Judd:  I can’t think of any state workers that would have the nickname “Tooth Fairy”.  A gay dental hygienist at Folsom, maybe?  Anyway, another thing that makes the movie tolerable is that they didn’t get too cutesy with the kids.  There was a “bonding” moment between Johnson and Judd’s tween son, but that was it for the schmaltz.  It’s kind of a paradox.  This could be a kid’s movie that people who don’t like kids would enjoy, but have no reason to see it because they don’t have kids.
Swanner: It will appeal to his regular audience. The same ones who like Race to Witch Mountain and The Game Plan because he’s a trusted actor to families with kids. He’s dependable as well as being bankable. The other thing that works for his choice of movies is that they all have a good message. I think it’s important for him to set a good example. He’s likeable and in Tooth Fairy he does just that.
 
 
Swanner:
Judd: 1/2

Crazy Heart

Swanner: Bad Blake is a 57-year-old, washed up, whiskey drinking, chain smoking country music singer who has spent too many years trying to be a star.  Jeff Bridges plays Bad who has hit the point in his life where he’s in a downward spiral but finds salvation with a young reporter, Maggie Gyllenhaal, who offers him something to believe in again. Director Scott Cooper does a great job pacing the film and bringing some wonderful performances to the screen.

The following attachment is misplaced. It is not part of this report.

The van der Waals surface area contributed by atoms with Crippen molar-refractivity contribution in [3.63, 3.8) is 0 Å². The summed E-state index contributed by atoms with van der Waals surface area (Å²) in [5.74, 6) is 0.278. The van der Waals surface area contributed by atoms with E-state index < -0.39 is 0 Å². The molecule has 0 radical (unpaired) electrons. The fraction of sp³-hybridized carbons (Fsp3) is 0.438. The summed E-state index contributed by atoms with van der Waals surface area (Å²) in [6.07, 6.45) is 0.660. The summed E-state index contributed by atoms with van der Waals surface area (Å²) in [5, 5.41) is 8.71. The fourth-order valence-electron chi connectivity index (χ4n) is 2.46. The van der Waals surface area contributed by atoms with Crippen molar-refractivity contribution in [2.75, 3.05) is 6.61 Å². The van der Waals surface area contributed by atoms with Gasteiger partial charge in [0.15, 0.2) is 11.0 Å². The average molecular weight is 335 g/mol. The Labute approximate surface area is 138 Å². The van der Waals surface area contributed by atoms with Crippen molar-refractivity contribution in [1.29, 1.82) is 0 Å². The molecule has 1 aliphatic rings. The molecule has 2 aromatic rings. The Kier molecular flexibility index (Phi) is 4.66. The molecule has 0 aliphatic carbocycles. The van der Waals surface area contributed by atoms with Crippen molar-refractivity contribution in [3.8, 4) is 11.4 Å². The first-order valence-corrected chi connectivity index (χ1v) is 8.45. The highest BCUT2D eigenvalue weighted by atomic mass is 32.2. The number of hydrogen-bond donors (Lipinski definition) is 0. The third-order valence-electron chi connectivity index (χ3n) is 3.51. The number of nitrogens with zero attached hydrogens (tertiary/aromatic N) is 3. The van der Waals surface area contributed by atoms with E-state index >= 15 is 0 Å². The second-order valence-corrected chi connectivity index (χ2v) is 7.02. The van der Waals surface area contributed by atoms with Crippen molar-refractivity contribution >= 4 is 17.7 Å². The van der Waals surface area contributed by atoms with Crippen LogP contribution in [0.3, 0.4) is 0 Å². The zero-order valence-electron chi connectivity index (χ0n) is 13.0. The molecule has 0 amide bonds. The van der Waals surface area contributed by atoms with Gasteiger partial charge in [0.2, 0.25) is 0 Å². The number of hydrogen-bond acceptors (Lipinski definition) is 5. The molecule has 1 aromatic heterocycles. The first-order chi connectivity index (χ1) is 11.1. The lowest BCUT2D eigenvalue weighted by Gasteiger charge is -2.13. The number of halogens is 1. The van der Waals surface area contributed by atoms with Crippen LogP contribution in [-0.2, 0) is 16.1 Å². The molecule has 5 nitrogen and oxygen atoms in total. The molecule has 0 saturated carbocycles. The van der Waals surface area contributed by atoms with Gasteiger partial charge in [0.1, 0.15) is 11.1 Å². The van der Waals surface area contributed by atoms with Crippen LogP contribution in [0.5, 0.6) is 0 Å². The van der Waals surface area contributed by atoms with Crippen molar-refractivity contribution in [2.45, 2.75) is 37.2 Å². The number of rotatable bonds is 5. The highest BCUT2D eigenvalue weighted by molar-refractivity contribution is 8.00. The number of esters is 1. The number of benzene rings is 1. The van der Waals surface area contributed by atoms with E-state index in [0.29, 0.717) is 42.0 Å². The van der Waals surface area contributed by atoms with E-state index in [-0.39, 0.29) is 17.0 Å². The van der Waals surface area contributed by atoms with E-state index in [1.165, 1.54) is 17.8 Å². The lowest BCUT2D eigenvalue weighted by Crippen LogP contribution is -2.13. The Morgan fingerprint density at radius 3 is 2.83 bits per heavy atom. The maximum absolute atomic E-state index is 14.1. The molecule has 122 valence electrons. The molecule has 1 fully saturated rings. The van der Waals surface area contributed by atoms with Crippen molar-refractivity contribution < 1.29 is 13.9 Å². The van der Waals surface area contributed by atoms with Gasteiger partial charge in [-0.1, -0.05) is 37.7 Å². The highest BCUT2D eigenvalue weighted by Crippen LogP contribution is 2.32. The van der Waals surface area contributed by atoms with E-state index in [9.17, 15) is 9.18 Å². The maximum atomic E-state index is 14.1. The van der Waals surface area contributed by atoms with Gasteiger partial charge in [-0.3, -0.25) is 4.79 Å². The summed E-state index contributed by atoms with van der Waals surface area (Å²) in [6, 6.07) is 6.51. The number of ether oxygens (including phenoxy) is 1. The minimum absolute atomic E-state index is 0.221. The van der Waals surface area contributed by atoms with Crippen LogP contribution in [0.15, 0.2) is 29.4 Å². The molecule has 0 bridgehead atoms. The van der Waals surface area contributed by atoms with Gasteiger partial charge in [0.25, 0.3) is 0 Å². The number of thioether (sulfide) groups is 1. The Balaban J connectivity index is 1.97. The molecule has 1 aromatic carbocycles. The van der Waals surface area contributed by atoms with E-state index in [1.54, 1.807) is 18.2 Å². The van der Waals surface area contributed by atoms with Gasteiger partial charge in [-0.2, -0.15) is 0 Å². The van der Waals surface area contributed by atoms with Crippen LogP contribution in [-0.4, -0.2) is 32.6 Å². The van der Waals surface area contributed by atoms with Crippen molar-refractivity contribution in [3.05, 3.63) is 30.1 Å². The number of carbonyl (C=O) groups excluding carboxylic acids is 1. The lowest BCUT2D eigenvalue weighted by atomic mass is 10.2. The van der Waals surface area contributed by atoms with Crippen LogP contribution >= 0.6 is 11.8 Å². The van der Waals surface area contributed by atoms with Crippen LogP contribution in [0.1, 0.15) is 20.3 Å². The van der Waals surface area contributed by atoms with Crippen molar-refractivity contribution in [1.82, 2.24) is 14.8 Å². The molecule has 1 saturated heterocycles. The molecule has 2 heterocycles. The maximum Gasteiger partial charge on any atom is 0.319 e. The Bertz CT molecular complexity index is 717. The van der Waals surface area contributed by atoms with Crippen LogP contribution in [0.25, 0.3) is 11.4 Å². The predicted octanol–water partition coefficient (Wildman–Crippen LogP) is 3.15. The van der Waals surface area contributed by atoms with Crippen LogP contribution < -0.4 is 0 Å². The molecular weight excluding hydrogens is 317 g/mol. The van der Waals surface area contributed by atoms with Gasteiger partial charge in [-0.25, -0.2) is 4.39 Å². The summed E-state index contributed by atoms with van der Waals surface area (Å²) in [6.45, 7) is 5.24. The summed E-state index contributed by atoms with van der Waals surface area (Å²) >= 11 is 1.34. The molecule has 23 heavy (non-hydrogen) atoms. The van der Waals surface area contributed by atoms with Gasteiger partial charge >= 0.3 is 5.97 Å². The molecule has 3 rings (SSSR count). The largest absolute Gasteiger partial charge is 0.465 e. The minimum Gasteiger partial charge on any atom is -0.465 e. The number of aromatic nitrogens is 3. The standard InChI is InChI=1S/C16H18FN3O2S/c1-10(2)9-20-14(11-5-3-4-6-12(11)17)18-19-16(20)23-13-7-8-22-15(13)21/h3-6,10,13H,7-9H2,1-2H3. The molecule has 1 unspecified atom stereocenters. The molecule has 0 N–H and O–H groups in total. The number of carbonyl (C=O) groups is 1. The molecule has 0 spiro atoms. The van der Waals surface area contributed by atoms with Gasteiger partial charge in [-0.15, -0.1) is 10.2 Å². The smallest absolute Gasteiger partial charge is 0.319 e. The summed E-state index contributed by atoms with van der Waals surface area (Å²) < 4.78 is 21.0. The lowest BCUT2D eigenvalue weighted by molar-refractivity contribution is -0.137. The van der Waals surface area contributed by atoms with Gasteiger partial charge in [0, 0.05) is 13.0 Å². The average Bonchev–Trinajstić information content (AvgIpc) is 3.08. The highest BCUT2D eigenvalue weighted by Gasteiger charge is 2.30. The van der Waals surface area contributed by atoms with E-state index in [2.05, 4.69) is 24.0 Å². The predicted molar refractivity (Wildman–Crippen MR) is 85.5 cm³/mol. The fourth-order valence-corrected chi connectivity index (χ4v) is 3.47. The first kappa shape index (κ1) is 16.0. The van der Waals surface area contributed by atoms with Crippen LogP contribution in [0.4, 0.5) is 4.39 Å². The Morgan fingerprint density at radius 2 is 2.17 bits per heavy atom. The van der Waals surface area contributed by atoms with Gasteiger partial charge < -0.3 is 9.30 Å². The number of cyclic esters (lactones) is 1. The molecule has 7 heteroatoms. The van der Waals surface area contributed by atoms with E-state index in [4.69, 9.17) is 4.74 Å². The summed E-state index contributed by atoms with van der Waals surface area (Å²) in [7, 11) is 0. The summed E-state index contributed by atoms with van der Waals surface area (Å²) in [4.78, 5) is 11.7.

Judd: I don’t know what to think about this movie.  All the performances were excellent; I could smell Jeff Bridges mix of boozey sweat, stale cigarette smoke and Brut.  Maggie is always good, and while Colin Farrel and James Duvall are both good, their screen time adds up to little more than cameos.  My problem with the film is that the story is nothing new.  In fact, they made pretty much the same exact film last year and called it The Wrestler. 
 
Swanner: I also couldn’t stop thinking about Hedwig and the Angry Inch. Whenever they would refer to Colin Farrell’s character, Tommy Sweet, and how he wants Bad Blake to write him more songs it was just Hedwig complaining about Tommy Gnosis stealing the songs he had written. This is the coming out story for the senior crowd, “When is he ever going to get his life together” storyline that just about every actor (still working) gets to play sooner or later. I over looked the familiar story for the terrific performance by Bridges.